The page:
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Do Smartphones have the Potential to Support Cognition and Independence Following Stroke?

  • Dana Wong (a1) (a2), Qiao Jerry Wang (a1), Renerus Stolwyk (a1) (a2) and Jennie Ponsford (a1) (a2)

Management of cognitive difficulties is a significant unmet need for individuals with stroke. Incorporating multiple functions, including memory aids and communication tools, smartphones have potential to improve everyday cognitive function and independence in daily activities post-stroke. We aimed to investigate patterns of smartphone use, facilitators and barriers to use, and relationships between smartphone use and daily functioning. Twenty-nine participants with stroke and 29 comparison participants with no history of neurological conditions completed measures of smartphone use, objective and subjective cognitive function, mood and community integration. The majority of participants used smartphones, though the proportion of users was lower in the stroke group (62%) than the comparison group (86%). Older participants were less likely to use smartphones. Using apps that support memory was a main benefit of smartphone use post-stroke. In the stroke group, frequent users of memory apps had significantly fewer motor symptoms (d = 1.20), and higher productivity (d = 0.84). Stroke survivors identified difficulty learning how to use smartphones, but only one participant had assistance with this from a clinician. These results suggest that smartphones have potential as assistive technology post-stroke, however, support in using them is essential, particularly for older individuals with motor dysfunction.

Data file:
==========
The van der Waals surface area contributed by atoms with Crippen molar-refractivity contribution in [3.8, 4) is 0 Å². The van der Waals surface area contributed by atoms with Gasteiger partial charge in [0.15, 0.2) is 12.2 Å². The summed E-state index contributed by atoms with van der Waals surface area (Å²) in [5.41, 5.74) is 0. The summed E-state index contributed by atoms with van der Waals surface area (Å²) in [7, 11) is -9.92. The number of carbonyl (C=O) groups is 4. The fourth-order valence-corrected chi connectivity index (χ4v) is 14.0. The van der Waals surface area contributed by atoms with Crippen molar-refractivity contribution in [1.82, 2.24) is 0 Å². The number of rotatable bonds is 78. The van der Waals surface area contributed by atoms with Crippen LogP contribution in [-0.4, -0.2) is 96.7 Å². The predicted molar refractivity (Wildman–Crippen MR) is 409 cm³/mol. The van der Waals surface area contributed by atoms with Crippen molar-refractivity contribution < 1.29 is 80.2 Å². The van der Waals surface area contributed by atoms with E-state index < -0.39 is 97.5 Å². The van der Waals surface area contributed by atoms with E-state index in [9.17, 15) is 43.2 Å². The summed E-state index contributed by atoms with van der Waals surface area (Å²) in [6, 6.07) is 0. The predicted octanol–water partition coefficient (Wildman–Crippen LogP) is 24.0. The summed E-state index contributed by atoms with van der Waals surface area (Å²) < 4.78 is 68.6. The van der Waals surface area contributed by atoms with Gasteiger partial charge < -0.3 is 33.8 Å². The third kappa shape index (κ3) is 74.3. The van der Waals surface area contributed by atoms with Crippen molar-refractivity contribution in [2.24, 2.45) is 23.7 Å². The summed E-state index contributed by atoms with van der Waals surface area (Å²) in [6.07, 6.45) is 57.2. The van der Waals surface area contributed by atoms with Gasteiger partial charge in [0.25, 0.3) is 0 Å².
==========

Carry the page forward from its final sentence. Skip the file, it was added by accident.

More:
Corresponding author
Address for correspondence: Dr Dana Wong, School of Psychological Sciences, 18 Innovation Walk, Monash University Clayton VIC 3800, Australia. E-mail:
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Brain Impairment
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